October 1962 was a crazy time in the United States. The Cuban Missile Crisis had the world on the verge of nuclear war. Deadly riots after the first black student was admitted to the University of Mississippi had the country on edge.
Cultural change was afoot as well: Rock ’n’ roll was taking the country by storm, and some women, in some places, could gain control over their own bodies thanks to “the pill.” Oh, and kids were starting to wear sneakers to school. Yes, God forbid, sneakers.
This is the world in which the Whitebottom family of Worcester, Mass., finds itself in Duck and Cover, the dramatic comedy currently on the Palm Springs Womans Club stage, compliments of Dezart Performs. The organization’s mission is to present newer works of theater, and this is the West Coast premiere of Michael Kimball’s play. He should be proud of the fun, if flawed, production it is receiving from Dezart Performs and director Judith Chapman.
We first meet the Whitebottom family as the father, Hugh, is quizzing his 12-year-old son, Stevie, on state capitals and proper knot-tying. The mother, Claire, looks on, as the friendly neighborhood milkman, Mr. Rippit, drops by. We soon learn that Hugh served our country during World War II on a submarine, and that Stevie wants to be an electrical engineer when he grows up. The scene is straight out of a Norman Rockwell painting—at first.
We soon start to see small cracks in this all-American scene: Hugh chastises Claire for mentioning a financial matter “with strangers,” and makes Stevie feel stupid for dangerously leaving the door unlocked. Yes, Hugh’s a bit domineering—and we sense early on that this is going to become a problem at some point for the Whitebottoms.
The family’s relative peace is thrown into total disarray with the sudden arrival of Bunny, Claire’s brother. He shows up wearing tattered pajamas and holding a trumpet—the one thing he was able to save from the fire that has just destroyed his apartment. Hugh’s not a fan of his musician brother-in-law; he begrudgingly lets Bunny stay, but only until the end of November, and only if he pays $10 per week as rent.
A little later, the family is thrown into further turmoil when Eddie, a—gasp!—black man!—arrives. Turns out he’s a nice guy who is Bunny’s friend and co-worker, but his arrival sends Stevie fearfully scurrying into the bedroom, and leaves Claire wondering whether she’s ever seen a “negro” in person before.
Any play starring Yo Younger and Michael Shaw (Michael, I should disclose, is a good friend of mine) has a lot going for it; after all, they’re two of the best actors working in the valley today. True to form, Younger is amazing; she is, by far, the best thing about this production. She fully inhabits the role of Claire as she transforms from a put-on-a-happy-face housewife into a woman who decides she finally needs to put her foot down to protect her brother, her son and—most importantly—her own self-interests. This is a flawless, fantastic performance; Younger is so good that, at times, you may be tempted to race to the stage to give her a hug as she struggles to reconcile her needs with her reality.
Shaw, on the other hand, falls a bit short in his characterization of Hugh. The lines Hugh is given reminded one of my fellow play-goers of Archie Bunker—Hugh is a domineering bully of a man who declares repeatedly that in HIS house, and with HIS family, HE is the one who makes the rules. While Shaw brings plenty of bluster and frustration to the character, he doesn’t amp up the domination and anger quite enough; it’s hard to believe that Stevie and Claire would be so fully under the thumb of this Hugh. It’s only when Hugh shows off his lovable and noble traits—most notably in a scene near the end of the play when he cries out that all he really wants to do is protect his family from the turmoil of the world that surrounds them—that Shaw truly shines.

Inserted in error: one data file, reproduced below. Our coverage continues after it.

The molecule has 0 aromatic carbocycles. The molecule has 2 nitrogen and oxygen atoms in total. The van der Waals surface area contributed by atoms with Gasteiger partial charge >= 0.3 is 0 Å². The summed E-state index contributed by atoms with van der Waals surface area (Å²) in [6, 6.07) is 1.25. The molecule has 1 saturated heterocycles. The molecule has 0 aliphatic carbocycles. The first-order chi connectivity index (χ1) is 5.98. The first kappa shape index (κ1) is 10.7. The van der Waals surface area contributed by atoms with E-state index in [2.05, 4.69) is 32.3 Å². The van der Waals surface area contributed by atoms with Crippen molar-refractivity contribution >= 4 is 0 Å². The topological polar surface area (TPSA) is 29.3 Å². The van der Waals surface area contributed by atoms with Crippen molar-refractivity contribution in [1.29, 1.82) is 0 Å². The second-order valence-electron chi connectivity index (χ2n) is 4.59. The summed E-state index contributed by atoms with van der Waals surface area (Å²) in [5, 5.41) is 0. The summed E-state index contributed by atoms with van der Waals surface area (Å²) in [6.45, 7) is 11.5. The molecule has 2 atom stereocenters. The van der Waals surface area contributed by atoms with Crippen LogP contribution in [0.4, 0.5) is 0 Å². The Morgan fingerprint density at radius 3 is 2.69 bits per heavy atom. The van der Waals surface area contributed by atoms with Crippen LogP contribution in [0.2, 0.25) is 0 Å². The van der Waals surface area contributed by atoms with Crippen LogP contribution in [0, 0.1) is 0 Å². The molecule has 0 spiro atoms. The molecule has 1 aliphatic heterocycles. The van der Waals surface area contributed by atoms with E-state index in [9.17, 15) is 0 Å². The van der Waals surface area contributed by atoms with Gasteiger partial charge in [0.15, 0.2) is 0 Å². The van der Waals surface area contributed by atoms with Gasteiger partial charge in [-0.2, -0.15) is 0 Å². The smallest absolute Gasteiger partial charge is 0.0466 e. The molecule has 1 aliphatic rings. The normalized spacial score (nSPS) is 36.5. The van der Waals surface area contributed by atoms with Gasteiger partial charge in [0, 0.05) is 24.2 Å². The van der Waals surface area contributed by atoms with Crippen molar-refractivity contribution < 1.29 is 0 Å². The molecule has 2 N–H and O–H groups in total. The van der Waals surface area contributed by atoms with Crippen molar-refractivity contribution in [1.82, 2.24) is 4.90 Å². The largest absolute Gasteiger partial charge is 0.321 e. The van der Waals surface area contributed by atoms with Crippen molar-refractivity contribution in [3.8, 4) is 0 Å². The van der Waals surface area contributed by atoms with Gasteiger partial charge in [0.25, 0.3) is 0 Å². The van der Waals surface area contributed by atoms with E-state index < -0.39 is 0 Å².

Local middle-schooler Stephen Lee is perfectly cast as the awkward, nerdy Stevie, while Scott Smith is good as Bunny; he’s especially good when expressing the adoration he feels for his dear sister, Claire. Hal O’Connell brings a lot of laughs as Mr. Rippit, the milkman who, we learn as the play progresses, is delivering more than dairy products to some of his customers. Robert Ramirez is strong in the first act as Eddie, although he descends a bit too far into stereotypes in the second.
All of the technical aspects of the play, per usual at Dezart Performs, are excellent, with one notable exception: The set. It’s a gorgeous, detailed, technically flawless piece of work, and may well be the best set that could have possibly been designed for the smallish stage at the Womans Club’s Pearl McManus Theater. Problem is, this play feels a bit too big for this stage: A living room, a kitchen and Stevie’s bedroom are all crammed in, and this leads to some awkward blocking by the characters, especially when four or more people are on stage at once.
Kimball’s script has some hilarious lines; I laughed out loud at least a half-dozen times. Still, the book could use some smoothing out. The characters’ transformations at the end seemed unrealistically sudden, and one moment—involving Stevie and Mr. Rippit—came off as downright creepy.
These issues aside, I thoroughly enjoyed Duck and Cover. It’s a funny and, at times, moving piece of theater that will leave you smiling as the talented actors take their bows. Don’t miss it.
Duck and Cover, a production of Dezart Performs, is performed at 7:30 p.m., Friday and Saturday; and 2:30 p.m., Saturday and Sunday, through Sunday, Feb. 8, at the Pearl McManus Theater at the Palm Springs Womans Club, 314 S. Cahuilla Road, in Palm Springs. Tickets are $22 to $25. For tickets or more information, call 760-322-0179, or visit dezartperforms.org.